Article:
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Question #1 – Family Based Immigration
I am an US Citizen and I applied for an Immediate Relative Petition (I-130) for my husband. How long does the process take to adjust his status?
The I-130 generally takes 6 months to adjudicate; however, the USCIS has released the following statement concerning the extended processing times for Form I-130.
The USCIS has been receiving feedback from the public expressing concerns regarding extended processing times for Form I-130. USCIS is working on the delays as part of their goal of preserving family unity. In the last few months the processing time has went from October 2012 to February 2013; that puts the processing time to around 9 months. We have found in practice that current I-130 processing is taking between 6 months to 11 months. USCIS’s goal is to return to an average processing time of five months by May 2014.
Please note that once the I-130 is approved, there is still another process to be completed, depending upon where the applicant resides – if the applicant already lives in the U.S. – Adjustment of Status by filing Form I-485 with the USCIS; if the applicant lives abroad, by Consular Processing through a U.S. embassy and the National Visa Center…another estimated 6 month processing period.
Question #2 – Employment Based Immigration
I am currently awaiting my green card. My Mother’s was approved, my case is still pending. Both filed at the same time. My case was filed as Dependent, EB3. Employment based. When do you think I will receive my green card?
Was a Request for Evidence issued on your case? It is possible that your case has just been overlooked. Contact the USCIS to determine the expected time frame of when the USCIS expects to make a decision on the case. Try contacting the USCIS at 1-800-375-5283 to initiate a Service Request.
Question #3 – Re-Entry Permit
What does a legal resident have to do to stay outside the U.S. for more than 6 months?
If a Legal Permanent Resident of the U.S. wants to make trips outside of the U.S. for periods of 6 months or more, they should prepare and file a Re-Entry permit with the USCIS, Form I-131. Still, you should contact an Immigration Attorney to discuss your specific situation.
Question #4 – Deportation
Can a person who was deported from the U.S.A ever return to the US legally?
It depends. If a noncitizen was deported from the U.S., they are not supposed to attempt to reenter for a specified period of time, if ever. It depends upon factors such as the reason for removal, and whether the person was convicted of a crime, etc. You should contact an Immigration Attorney to further discuss.
Question #5 – Family Based Immigration
I already filed my I-130 form and I need to get a work permit. How long do I have to wait to get a work permit?
The I-130 petition for Immigrant Relative must first be approved before you are eligible to file Form I-485. Ancillary benefits of filing Form I-485 are employment authorization (I-765) and advance parole (I-131). Unless you qualify to receive a work permit some other way, you must wait for the I-130 petition to be approved, and the I-485 filed, along with Form I-765 and I-131, and you must wait for the I-765 to be approved before you will receive a work permit.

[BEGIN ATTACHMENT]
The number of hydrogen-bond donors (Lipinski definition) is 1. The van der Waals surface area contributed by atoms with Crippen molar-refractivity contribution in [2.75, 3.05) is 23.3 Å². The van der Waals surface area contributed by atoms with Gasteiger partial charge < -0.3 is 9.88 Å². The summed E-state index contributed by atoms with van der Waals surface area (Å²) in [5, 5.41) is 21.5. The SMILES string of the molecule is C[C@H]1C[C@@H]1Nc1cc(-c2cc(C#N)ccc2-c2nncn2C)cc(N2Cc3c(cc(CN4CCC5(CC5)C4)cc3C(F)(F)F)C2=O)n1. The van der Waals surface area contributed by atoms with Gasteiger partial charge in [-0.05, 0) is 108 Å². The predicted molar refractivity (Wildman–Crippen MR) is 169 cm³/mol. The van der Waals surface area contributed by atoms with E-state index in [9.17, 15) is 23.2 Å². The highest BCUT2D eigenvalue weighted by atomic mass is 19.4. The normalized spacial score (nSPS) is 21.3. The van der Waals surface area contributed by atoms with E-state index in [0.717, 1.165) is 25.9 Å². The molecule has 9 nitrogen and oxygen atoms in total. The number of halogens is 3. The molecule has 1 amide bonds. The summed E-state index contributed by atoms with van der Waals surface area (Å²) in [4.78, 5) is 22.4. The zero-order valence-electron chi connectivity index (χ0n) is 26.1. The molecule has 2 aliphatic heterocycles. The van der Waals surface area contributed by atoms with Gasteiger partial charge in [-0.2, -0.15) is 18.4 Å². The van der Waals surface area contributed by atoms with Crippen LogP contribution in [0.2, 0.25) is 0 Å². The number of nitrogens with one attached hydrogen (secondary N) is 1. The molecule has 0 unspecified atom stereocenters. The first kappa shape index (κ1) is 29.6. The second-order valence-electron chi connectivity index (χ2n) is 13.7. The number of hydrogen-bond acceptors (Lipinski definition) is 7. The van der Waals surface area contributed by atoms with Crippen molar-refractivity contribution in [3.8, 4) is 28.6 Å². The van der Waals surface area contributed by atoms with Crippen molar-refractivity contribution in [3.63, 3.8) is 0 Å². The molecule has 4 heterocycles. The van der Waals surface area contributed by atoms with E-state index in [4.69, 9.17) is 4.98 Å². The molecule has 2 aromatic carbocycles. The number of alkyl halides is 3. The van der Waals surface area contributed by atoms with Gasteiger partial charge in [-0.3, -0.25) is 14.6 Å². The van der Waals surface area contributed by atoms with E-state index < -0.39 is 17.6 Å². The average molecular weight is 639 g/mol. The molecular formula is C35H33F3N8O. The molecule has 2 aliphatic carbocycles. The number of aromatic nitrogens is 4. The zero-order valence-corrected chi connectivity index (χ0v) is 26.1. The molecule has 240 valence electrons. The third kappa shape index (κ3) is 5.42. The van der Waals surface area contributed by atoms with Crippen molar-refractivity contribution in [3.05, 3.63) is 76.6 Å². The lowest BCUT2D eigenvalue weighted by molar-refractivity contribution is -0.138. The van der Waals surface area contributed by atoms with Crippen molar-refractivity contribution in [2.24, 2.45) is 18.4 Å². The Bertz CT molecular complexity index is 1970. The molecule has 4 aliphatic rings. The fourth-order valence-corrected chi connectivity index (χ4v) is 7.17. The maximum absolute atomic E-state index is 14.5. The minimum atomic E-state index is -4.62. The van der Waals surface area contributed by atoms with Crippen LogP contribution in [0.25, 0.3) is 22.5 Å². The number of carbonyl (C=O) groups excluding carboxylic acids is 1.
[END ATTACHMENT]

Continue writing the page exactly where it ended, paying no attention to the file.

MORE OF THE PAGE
Question #6 – Citizenship
I just received my U.S. citizenship. Can I file for Citizenship for my son who was not born in the U.S?
No. You will need to go through the process of family based immigration and sponsor your son for an immigrant visa. As a U.S. citizen, immediate relatives are not subjected to the preference categories/priority dates listed in the visa bulletin released by the Department of State.
Question #7 – Family Based Immigration
If a person has a permanent visa, what happens if their US Citizen spouse passes away? Can they remain in the US Legally?
Your question is very general in nature and without other details; we cannot provide an answer in this forum. Please contact an Immigration Attorney to discuss the specifics of your case.
Question #8 – H1B Nonimmigrant Work Visa
Can my employer pay 95% of the prevailing wage or is it fixed to the rigid 100% when filing for H-1B?
Your employer must pay 100% of the prevailing wage when filing for H1B.
Question #9 – Employment Based Green Card
If an individual changes companies while pursuing a green card, do they have to start the process all over?
It depends upon what stage in the process they have completed. If they have filed only the Labor and I-140 and not the I-485 and want to move to a new company, then yes. If they have filed Labor, I-140 and I-485, it is possible to change employers through an AC21 portability filing, if the new position is the same or substantially similar to the one as provided for in the original certified Labor filing with the previous company, and the I-485 has been pending for 180 days or more.
Question #10 – Family Based Immigration
My father got an approved I-130 with me as a beneficiary. Can I seek an adjustment of status if the priority date is current?
If you are in the United States and your priority date is current and you are otherwise eligible to adjust, you should be able to submit the requisite paperwork with the USCIS to adjust status to that of permanent resident.
MVP Law Group would like to thank everyone who contributed a question or comment.
Our next “Immigration Q & A Forum” is scheduled for Friday, January 17, 2014!
Please remember to submit your questions/comments on our H1B Visa Lawyer blog!